We know Lear couldn’t recognize his daughter, but did the English even know their favourite son?
There is a murder mystery about Shakespeare that could rattle the foundations of literary history.
But should this story be told? Perhaps not. It is the 400th anniversary of his death, and theatres everywhere will be performing the plays and discussing his genius. In Denmark, ‘King Lear’ is currently playing at the Royal Theatre, and during the summer, HamletScenen will ensure we get enough of the Bard of Stratford-on-Avon to keep every Shakespeare enthusiast happy.
It is certainly appropriate to celebrate the most famous playwright in the world. His universal themes still affect modern audiences: jealousy (‘Othello’), old age (‘King Lear’), love (‘As You Like It’), family feuds (‘Romeo and Juliet’), despotism (‘Macbeth’), and even the first Nordic Noir, which dealt with murder and revenge
Will’s will was wanting
Shakespeare was a late-starter. His first work was published in 1593 when he was 29 years old. From then onwards, plays and poems poured out and, even after his death in 1616, another 12 plays were discovered and produced at the Globe Theatre.
It’s a remarkable body of work for a man who was relatively uneducated, a father of three, an actor, theatre shareholder and, finally, a wealthy businessman. And when he died, he did not include a single book or play script in his will.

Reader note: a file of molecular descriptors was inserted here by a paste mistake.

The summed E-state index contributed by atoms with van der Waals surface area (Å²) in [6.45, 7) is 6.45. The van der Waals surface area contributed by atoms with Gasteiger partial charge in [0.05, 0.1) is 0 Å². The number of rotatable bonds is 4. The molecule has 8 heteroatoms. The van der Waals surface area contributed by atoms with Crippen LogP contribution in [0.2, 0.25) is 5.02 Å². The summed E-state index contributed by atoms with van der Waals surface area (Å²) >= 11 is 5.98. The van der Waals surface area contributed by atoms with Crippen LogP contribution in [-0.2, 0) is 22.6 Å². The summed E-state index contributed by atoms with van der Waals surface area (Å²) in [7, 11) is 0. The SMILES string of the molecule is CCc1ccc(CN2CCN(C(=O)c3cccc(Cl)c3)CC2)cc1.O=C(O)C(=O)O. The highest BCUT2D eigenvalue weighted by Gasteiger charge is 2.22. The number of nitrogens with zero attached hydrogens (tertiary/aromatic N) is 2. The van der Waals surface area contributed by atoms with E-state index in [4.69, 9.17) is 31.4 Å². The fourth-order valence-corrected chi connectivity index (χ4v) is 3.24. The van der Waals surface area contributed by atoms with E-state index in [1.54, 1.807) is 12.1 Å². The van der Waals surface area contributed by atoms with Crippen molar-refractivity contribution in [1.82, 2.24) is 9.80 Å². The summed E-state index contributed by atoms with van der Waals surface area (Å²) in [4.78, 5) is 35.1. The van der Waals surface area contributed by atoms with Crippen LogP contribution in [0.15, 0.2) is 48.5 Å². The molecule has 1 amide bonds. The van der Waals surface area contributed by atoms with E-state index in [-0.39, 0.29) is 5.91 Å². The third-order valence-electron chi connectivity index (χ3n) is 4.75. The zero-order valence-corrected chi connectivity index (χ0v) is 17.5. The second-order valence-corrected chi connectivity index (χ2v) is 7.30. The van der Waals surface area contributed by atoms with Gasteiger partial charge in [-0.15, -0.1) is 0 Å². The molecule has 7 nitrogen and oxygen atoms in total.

A bit like Milli Vanilli
So remarkable are the facts (or lack of them), that this celebratory year has opened up the well-worn debate about whether he wrote the greatest plays in the English language at all.
Shakespearean scholars get very hot under the collar when the subject is raised. Anti-Stratfordians believe that someone else wrote the plays. They believe that Shakespeare was a frontman and that the real writer had to suppress his identity for political reasons. The amount of evidence against the glove-maker’s son from Stratford is quite overwhelming, but nevertheless many Shakespeare scholars label such opinions as ‘crackpot theories’.
A bit like Philip Marlowe
The first plays were all set in Italy (where Shakespeare never went) and came at a time when the slightest rebellion was punished with torture and execution in Elizabethan England. The Virgin Queen created the world’s first secret service, which sent spies all over Europe, mainly recruiting them from Cambridge University.
One of them, Christopher Marlowe, was the most famous playwright in England until his untimely murder in 1593 – coincidentally the same year in which Shakespeare emerged as a writer.
But did Marlowe really die? He may have been forced to take a new identity and live abroad to continue Elizabeth’s espionage activities. If so, would he stop writing plays? Unlikely. A frontman back in London would be found and well-paid for his collusion.
If you care that the true author is celebrated this year, and not the frontman, or if you are curious about this extraordinary murder mystery story, then don’t miss ‘Shakespeare’s Ghost’ – to tell or not to tell?’ (Sorte Hest Theatre, February 29-March 19), a shockingly different kind of celebratory production in Copenhagen this year.